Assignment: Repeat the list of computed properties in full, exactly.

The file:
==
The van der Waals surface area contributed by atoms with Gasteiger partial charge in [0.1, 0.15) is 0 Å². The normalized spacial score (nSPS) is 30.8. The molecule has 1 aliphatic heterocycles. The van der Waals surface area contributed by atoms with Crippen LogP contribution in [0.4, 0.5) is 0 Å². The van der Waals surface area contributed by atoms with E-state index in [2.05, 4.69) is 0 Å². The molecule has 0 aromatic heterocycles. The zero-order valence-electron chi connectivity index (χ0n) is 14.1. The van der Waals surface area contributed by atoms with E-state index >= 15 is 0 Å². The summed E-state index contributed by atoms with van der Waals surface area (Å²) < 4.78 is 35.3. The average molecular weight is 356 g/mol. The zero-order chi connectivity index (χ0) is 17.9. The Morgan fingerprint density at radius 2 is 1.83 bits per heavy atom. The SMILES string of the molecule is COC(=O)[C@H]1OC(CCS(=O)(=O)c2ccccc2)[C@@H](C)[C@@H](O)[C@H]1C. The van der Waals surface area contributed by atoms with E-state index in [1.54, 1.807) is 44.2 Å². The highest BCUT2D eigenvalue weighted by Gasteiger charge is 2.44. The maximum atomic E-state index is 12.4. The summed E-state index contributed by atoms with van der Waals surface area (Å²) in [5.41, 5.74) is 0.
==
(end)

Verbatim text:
The van der Waals surface area contributed by atoms with Gasteiger partial charge in [0.1, 0.15) is 0 Å². The normalized spacial score (nSPS) is 30.8. The molecule has 1 aliphatic heterocycles. The van der Waals surface area contributed by atoms with Crippen LogP contribution in [0.4, 0.5) is 0 Å². The van der Waals surface area contributed by atoms with E-state index in [2.05, 4.69) is 0 Å². The molecule has 0 aromatic heterocycles. The zero-order valence-electron chi connectivity index (χ0n) is 14.1. The van der Waals surface area contributed by atoms with E-state index >= 15 is 0 Å². The summed E-state index contributed by atoms with van der Waals surface area (Å²) < 4.78 is 35.3. The average molecular weight is 356 g/mol. The zero-order chi connectivity index (χ0) is 17.9. The Morgan fingerprint density at radius 2 is 1.83 bits per heavy atom. The SMILES string of the molecule is COC(=O)[C@H]1OC(CCS(=O)(=O)c2ccccc2)[C@@H](C)[C@@H](O)[C@H]1C. The van der Waals surface area contributed by atoms with E-state index in [1.54, 1.807) is 44.2 Å². The highest BCUT2D eigenvalue weighted by Gasteiger charge is 2.44. The maximum atomic E-state index is 12.4. The summed E-state index contributed by atoms with van der Waals surface area (Å²) in [5.41, 5.74) is 0.